The other night I served my kids something new for supper. There was much wailing and gnashing of teeth. No one liked what I had made. Nobody wanted to eat it, though my husband assured me that the food tasted great and it had nothing to do with my cooking skills. I served up a small amount for everyone and made them taste it, but no one wanted to finish their food. No one. Not even the baby. You are probably curious as to what strange weird food I was trying to introduce to my children. I will tell you. Chicken Pot Pie. Yep. That’s it. Chicken Pot Pie. You would have thought I was serving up raw liver and kale and lima bean salad.
My 5 year old, when she saw me preparing the meal, asked with a tinge of horror in her voice, What is it??
Chicken Pot Pie! It’s yummy! It’s Southern! You are Southern! You were born right here, in Tennessee, so you are Southern. This is Southern food. You are supposed to like this.
My children apparently don’t appreciate Southern food. I have failed my children.
The problem is, though I was born in Kentucky, I don’t have a southern background when it comes to food. My mother is English and she grew up in India. I grew up on Indian curries with the occasional Shepherd’s Pie and ham with white sauce and peas served over rice. I also grew up in the Caribbean so throw in a healthy dose of rice and beans and plantains.
Even though I grew up on curries, spicy food has never been my favorite. I remember, often, walking into the house after school and having my eyes instantly start watering up because my mother was frying an overwhelming amount of spices. My mom tried to take into account that I didn’t like things spicy, but the problem was I was the only one. My brother and father loved spicy food too. I was on my own. I remember once when I had a bunch of friends over, my mom made a pasta dish and she added some kind of hot spice to make it “more interesting”. It was so hot that we ended up turning it into a game. How many bites can you eat before you have to take a drink? My mom said, later, it was a good way to not get eaten out of house and home.
When we moved back to the states when I was 6, I went into 2nd grade. My first time in an American public school. The first year my brother and I ate school lunches. This was in Kentucky. I was exposed to interesting new foods like corn dogs (I was not a fan, I would peel off the corn meal outer layer and just eat the hot dog in the middle), pinto beans and cornbread (I’d eat the beans and trade my cornbread, I didn’t trust bread made out of corn, that just seemed weird), tater tots (amazing!) and vegetable soup with bread rolls (my absolute favorite meal). My mom did not cook any of these foods at home, and whenever we ate out it was either at a Chinese restaurant or a Mexican restaurant. I did not get much exposure to “American” food, but the small exposures I got were heavenly. I remember going to a friend’s house for supper and we had homemade biscuits and gravy. Euphoria. I slowly developed a decided preference for Standard American Food. And I rarely got it. For my birthday my mom would ask what special thing I wanted to eat. I would request things like tuna noodle casserole. Without added curry spices please. Just plain.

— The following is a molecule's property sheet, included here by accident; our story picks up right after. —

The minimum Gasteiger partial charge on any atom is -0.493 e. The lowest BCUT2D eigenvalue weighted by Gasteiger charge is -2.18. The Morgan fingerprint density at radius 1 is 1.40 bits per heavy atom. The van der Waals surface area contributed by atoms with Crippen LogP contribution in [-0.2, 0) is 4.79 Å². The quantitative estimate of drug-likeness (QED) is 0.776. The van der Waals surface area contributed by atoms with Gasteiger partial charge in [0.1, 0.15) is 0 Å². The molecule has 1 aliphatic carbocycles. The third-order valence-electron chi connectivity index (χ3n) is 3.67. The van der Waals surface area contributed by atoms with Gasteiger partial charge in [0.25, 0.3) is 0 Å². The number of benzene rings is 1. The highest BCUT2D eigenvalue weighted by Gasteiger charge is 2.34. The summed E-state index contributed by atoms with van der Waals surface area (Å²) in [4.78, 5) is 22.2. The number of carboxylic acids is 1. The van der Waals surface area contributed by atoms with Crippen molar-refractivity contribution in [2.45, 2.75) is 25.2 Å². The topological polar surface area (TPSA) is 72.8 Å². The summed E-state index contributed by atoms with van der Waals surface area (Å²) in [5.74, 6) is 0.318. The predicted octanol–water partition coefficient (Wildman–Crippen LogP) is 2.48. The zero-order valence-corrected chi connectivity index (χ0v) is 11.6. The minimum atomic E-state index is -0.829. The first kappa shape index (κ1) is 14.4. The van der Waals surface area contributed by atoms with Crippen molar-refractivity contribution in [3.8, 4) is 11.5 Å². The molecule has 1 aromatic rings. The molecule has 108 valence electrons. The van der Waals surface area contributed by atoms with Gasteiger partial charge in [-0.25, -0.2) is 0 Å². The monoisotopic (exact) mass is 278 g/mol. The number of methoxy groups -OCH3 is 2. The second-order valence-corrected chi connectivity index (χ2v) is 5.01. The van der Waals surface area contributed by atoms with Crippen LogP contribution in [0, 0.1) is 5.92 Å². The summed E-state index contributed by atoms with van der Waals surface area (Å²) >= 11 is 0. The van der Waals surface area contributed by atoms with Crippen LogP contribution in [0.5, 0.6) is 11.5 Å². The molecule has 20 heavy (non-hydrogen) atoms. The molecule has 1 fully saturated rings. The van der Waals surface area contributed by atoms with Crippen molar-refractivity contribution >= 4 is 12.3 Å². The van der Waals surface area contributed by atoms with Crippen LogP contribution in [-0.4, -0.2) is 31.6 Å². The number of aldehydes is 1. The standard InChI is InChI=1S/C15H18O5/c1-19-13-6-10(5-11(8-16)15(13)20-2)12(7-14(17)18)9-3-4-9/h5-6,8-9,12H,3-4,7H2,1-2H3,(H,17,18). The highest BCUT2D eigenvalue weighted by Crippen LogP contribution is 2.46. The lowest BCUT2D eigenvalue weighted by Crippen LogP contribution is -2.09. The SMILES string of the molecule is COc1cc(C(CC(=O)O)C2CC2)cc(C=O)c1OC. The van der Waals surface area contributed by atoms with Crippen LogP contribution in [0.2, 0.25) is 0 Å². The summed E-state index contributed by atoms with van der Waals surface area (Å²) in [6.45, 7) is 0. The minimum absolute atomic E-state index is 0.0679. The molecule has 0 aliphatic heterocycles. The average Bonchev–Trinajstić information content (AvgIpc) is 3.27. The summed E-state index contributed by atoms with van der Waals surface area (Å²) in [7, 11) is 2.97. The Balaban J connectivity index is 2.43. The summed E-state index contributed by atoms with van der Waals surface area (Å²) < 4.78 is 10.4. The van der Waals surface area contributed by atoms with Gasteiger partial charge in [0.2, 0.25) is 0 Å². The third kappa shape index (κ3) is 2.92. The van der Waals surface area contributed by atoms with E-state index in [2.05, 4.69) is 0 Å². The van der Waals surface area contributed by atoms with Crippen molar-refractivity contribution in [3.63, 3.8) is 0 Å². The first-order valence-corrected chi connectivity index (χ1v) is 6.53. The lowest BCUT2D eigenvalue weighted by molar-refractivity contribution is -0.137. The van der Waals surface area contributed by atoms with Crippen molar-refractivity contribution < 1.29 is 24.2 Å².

As a young bride I suddenly found myself in a position where I needed to know how to cook. My husband taught me how to make rice and beans – Nicaraguan style. My mother-in-law taught me how to make biscuits (New England style). I started to explore recipe books. By this time I had discovered that I loved Southern food. I attempted to learn how to cook it, but didn’t have anyone to teach me. I tried to make fried chicken once and my husband let it be known, very diplomatically, that he really didn’t like fried food. I tried hush puppies once. Same response from hubby. I also tried fried green tomatoes and decided on my own that I was no good at making this dish. Sigh. I eventually gave up.
Nowadays I serve a hodgepodge of all the cultures I’ve been exposed to. We eat lots of Mexican, occasional Chinese, some Indian (I cheat though and buy the sauces premade), rice and beans, some Haitian-style dishes, and then the standard spaghetti, and lots of various Chicken and rice dishes. I gave up on being a Southern Cook and simply get my fix when I go to church potlucks or get to eat at someone’s house. My southern children have sadly had little exposure to southern cooking and have no idea what they’re missing out on.
Funny enough though, now, when I visit my parents, I eat my mom’s curries with great delight. Even though I can’t feel my tongue because of the heat, it represents home, childhood.
So what kind of food do you like?